Cleaning and Protecting Decks in Northern Virginia
January 22, 2015
Decks in Northern Virginia are exposed to the elements around the clock. Ultraviolet rays affect chemical molecules. Wind is the engine of motion and friction. Oxygen accelerates the deterioration processes, while water, heat, and ice work to destroy wood, sealers, and preservatives. All of natures forces work on your deck in Northern Virginia every minute of every day. This is why it is important to take regular cleaning and protecting measures.
This is why regular cleaning and maintenance are so vital to the look, safety and longevity of your deck. Everyone understands its a hassle, but we also know the value of a couple more years of safely enjoying your deck.
When you clean your deck, we recommend you bypass power washing. The extreme force and concentrated pressure of water can act like a tropical storm, eroding weaker, distressed wood already in your deck. Why risk unnecessary deck damage? Using oxygenated bleach to clean your deck gives you better results and protects the integrity of your deck.
Once your Northern Virginia deck is clean and dry, its time to seal and protect the wood. Tim Carter writes the popular Ask The Builder feature for the Chicago Tribune. He did an extensive year-long test of wood sealers with wood species most commonly used when building a deck. He was surprised at the wide disparity of performance between both products and woods. His results confirm its best to consult with a professional before selecting the wrong product for your wood deck.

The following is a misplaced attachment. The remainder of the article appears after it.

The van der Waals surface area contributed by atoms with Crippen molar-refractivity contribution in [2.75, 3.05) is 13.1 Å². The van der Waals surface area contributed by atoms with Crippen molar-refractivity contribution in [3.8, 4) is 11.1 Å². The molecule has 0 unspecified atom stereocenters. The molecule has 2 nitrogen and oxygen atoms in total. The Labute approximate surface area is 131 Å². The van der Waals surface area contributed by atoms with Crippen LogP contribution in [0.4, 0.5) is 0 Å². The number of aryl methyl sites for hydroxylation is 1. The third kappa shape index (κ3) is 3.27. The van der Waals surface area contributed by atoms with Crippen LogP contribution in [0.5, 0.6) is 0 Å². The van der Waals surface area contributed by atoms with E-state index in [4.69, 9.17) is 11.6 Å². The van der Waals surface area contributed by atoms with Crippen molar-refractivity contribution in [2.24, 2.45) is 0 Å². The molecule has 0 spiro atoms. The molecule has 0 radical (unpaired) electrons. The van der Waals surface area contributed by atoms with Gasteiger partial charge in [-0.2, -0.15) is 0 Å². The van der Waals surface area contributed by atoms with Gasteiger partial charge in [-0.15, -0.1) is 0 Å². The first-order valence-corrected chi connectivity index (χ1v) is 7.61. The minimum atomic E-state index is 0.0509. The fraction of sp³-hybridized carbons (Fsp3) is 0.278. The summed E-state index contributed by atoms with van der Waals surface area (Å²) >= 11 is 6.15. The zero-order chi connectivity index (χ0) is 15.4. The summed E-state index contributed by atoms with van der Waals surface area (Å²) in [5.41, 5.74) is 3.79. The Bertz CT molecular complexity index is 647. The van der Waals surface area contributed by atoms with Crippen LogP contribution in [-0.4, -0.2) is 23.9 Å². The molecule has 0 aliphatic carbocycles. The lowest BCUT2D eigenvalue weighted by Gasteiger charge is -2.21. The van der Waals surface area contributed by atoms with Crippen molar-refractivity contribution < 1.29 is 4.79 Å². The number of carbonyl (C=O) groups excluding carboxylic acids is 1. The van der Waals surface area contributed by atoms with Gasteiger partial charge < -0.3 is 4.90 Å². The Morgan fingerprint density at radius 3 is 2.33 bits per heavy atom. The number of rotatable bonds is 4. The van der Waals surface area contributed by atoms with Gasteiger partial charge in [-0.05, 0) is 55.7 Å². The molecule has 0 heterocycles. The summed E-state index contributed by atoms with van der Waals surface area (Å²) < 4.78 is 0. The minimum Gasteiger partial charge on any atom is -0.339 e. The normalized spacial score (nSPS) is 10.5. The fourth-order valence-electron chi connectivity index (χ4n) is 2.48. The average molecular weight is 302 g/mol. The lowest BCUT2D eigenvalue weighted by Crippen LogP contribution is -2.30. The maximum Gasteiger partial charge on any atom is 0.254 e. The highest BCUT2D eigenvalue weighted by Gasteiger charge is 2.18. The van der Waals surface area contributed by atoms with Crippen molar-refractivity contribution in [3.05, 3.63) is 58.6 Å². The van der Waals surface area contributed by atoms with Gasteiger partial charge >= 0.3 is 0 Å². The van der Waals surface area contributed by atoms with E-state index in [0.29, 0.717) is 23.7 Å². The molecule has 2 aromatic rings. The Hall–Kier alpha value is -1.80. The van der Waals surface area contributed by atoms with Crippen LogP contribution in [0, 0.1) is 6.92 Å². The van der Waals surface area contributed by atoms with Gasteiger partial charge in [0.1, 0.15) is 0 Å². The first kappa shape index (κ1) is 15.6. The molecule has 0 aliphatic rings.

There are three types of sealants used on exterior wood decks according to Tom Silva of This Old House: water repellent, wood preservative, and a product that combines the two.
A water repellent is a wood finish that penetrates the wood with oils or waxes to prevent the wood from absorbing liquid and swelling your deck. Water repellent prevents unwanted growth of molds and other pests that discolor and degrade wood. A water repellent treatment can increase wood stability and reduce cracking, splitting and warping. It requires reapplication to bare wood every year or two.
Wood preservatives contain pesticides, so their use is legally regulated by the EPA. A wood preservative kills fungi and insects that damage wood decks. Handle and dispose of wood preservative products carefully, following all label instructions.
Water-repellent wood preservatives should be applied to all sides of a piece of wood before painting or staining. These products provide long-term protection against wood decay. Reapplication is needed only after the exterior coating fails.
Proper cleaning and protection makes for savings and prolongs safe enjoyment of decks in Northern Virginia.